OZ is a vibrant social center for an inclusive, multigenerational congregation that fosters friendship and caring between all of our 375 member families. We come from many Jewish paths and embrace our diversity as our greatest strength. At OZ we strive to build and maintain a Jewish community where you always have a family and a home.
We recognize that the study of Torah is a life-long endeavor. We respectfully engage the tradition of our sages and, together, shape its meaning for our own time. We engage young families, children, teenagers, and adults of all ages in educational experiences that deepen their understanding of their own Judaism and its place in the larger world.
We shape joyful and meaningful forms of prayer and meditation, cherishing our tradition while embracing innovation, to meet the diverse needs of our community and foster the celebration of Judaism. We encourage the exploration of our own personal paths through Judaism while seeking to remain grounded in our connection to the shared communal experience of prayer.
Vermont’s oldest and largest Jewish congregation, Ohavi Zedek Synagogue (or OZ) was founded in 1885 by 18 Jewish immigrants from Lithuania. Today we are a community of about 375 families. Our vibrant, egalitarian and inclusive congregation is committed to embracing tradition while actively participating in our changing Jewish world. Our membership consists of individuals and families from every liberal Jewish background: Conservative, Reform, Reconstructionist and Renewal. We are a kehilla (a sacred community) where everyone is welcome, including intermarried and LGBTQ families. Whether your interest in Judaism is religious, social, educational, or simply about Tikkun Olam (Ohavi Zedek means “lovers of justice”) you will find a home at OZ. We embrace our diversity as our greatest strength.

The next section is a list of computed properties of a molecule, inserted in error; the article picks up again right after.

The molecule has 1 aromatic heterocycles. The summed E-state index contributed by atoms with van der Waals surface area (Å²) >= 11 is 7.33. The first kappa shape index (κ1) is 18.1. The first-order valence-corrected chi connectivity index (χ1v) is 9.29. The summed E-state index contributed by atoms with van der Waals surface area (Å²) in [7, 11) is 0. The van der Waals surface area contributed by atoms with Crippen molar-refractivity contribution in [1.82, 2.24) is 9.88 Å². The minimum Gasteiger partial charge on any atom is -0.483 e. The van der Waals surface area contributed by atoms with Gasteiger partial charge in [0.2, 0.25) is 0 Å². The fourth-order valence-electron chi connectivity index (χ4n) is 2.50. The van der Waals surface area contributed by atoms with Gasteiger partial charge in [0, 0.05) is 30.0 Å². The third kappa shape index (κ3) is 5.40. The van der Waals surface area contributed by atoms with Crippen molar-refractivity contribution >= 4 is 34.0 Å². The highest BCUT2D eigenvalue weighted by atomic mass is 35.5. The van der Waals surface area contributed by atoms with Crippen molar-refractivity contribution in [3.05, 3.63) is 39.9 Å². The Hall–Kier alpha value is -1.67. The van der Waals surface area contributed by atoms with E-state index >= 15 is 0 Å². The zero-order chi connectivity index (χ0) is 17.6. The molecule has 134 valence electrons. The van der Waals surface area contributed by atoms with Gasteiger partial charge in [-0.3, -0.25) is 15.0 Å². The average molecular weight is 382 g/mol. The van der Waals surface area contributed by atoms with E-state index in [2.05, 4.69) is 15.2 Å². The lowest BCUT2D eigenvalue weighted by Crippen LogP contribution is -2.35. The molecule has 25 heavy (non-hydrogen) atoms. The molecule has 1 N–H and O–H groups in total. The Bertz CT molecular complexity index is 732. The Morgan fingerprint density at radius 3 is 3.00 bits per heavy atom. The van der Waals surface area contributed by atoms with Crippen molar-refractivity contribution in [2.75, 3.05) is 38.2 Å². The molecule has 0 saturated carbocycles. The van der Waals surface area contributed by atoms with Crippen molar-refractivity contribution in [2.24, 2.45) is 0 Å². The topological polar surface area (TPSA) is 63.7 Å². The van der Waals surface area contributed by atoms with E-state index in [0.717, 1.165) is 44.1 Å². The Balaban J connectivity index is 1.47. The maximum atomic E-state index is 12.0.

In 1910 the interior of Chai Adam synagogue in Burlington, VT was gloriously painted from ceiling to floor by Ben Zion Black, who was brought from Lithuania by the congregation to paint the synagogue in the prevalent style of the wooden shuls of Eastern Europe. Decades later the synagogues in Burlington merged and the Chai Adam building was sold several times before ultimately being converted into apartment units. Much of the painting was destroyed during the renovation but the mural over the ark was covered by a wall and forgotten until 2012 when the Lost Shul Mural was uncovered for the first time in nearly thirty years.
Now, a hundred years later, we have the opportunity to preserve this priceless treasure before it too is lost to history. As we honor the lives of all those lost in the Shoah, we here in the Burlington, VT Jewish community, led by Ohavi Zedek Synagogue, have taken upon ourselves the role of preserving this art and protecting it for future generations. We hope that you can lend your support to this cause before the Lost Shul Mural is lost forever.